Sympathy For Jane Eyre? Not So Fast!

Happy As Jane

Jane Eyre is a happy, masochistic soul. She traverses the world in mock misery in anticipation of the next delectable appearance of poverty and deprivation. Her life fulfills what her soul relishes most; hardship and the subsequent emotional release that results in its overcoming. She is not someone to be pitied or sympathized with, as she is intimately acquainted with her nature, and feeds its desires at whatever the cost.

Jane speaks frequently of her low estate and status, so much so that the notion can hardly be forgotten by the reader. The many admirable aspects of her character such as principle, fortitude, insight, and courage are married to this curious fact, like an immutable necessity that must endure for her character’s evolution. It seems that, whatever the situation, her will’s bent was that “the burden must be carried; the want provided for; the suffering endured; the responsibility fulfilled.” Her fate and instinct always bring her into a dubious and temporary salvation, one that leads to some bizarre and unforeseen torment of soul, like the situation with Mr. Rochester and his bestial Creole wife. Perhaps that is how the readers are meant to view Victorian era humanity, with its many limitations to human existence; to live in this way means turning into something inhuman and unspeakable, despite outward appearances. Jane’s instinct to avoid the comforts and trappings of the era and to remain faithful to her principles, despite immense suffering, liberates her from such a horrific mental existence and provides her moments of incomparable mental insight and tranquility, something that none of the other characters enjoy. This is her masochistic tendency and something that must be cultivated to free her from society’s web.

Her most elevated joys seem to come to her at her lowest points. There is an agreeable charm to the way she confronts them; something desirable and irresistible. Her moment of total isolation and destitution on the moors, when the other characters in the story would be in anguish, she states that “nature seemed to me benign and good; I thought she loved me, outcast as I was; and I, who from man could anticipate only mistrust, rejection, insult, clung to her with filial fondness. To-night, at least, I would be her guest — as I was her child, my mother would lodge me without money and without price.” The instinctive and natural wisdom in the scene beautifies her character and evokes a kind of sympathetic envy from the reader; we wish we could realize such a state. This is Jane’s purpose: to guide humanity to its ultimate, elevated bliss from states of masochistic deprivation (as the only way possible). Her beauty lays in this wisdom and away from the prejudiced comforts and mores of society. Nothing is standard and acceptable in her behavior and is the throne of ultimate liberation.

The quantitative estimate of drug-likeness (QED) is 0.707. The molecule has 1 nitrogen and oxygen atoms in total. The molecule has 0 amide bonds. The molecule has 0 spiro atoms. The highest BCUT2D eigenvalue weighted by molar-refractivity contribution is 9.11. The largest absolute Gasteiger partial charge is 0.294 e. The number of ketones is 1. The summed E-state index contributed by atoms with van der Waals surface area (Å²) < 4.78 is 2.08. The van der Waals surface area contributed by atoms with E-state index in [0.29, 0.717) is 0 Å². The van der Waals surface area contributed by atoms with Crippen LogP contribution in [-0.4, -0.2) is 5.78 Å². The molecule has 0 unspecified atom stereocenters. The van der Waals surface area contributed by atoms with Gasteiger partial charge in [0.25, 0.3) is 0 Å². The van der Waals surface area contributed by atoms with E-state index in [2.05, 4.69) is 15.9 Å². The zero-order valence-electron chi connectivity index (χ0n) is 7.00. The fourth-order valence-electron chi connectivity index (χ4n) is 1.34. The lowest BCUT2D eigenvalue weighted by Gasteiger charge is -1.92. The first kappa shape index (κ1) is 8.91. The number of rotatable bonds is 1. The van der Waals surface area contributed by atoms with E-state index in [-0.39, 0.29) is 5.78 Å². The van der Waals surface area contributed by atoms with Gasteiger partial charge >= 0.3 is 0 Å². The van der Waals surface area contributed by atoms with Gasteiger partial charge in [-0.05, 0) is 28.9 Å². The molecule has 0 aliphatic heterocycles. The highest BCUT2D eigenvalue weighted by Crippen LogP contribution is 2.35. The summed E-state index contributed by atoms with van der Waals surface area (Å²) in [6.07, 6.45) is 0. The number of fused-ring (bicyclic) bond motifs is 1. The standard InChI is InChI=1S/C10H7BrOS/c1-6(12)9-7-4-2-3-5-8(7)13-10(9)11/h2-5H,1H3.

Joy through deprivation is Jane Eyre’s legacy to humanity. An insightful and faithful self-masochism is the way to human happiness; something as desirable as it is personal. Her difficult life and travails were necessary for the achievement of freedom and she teaches that the trappings of human comfort and authority are things that must be avoided. If there is a final lesson to be taken away from her story, it is that we should pity ourselves more than Jane, if pity is necessary at all.







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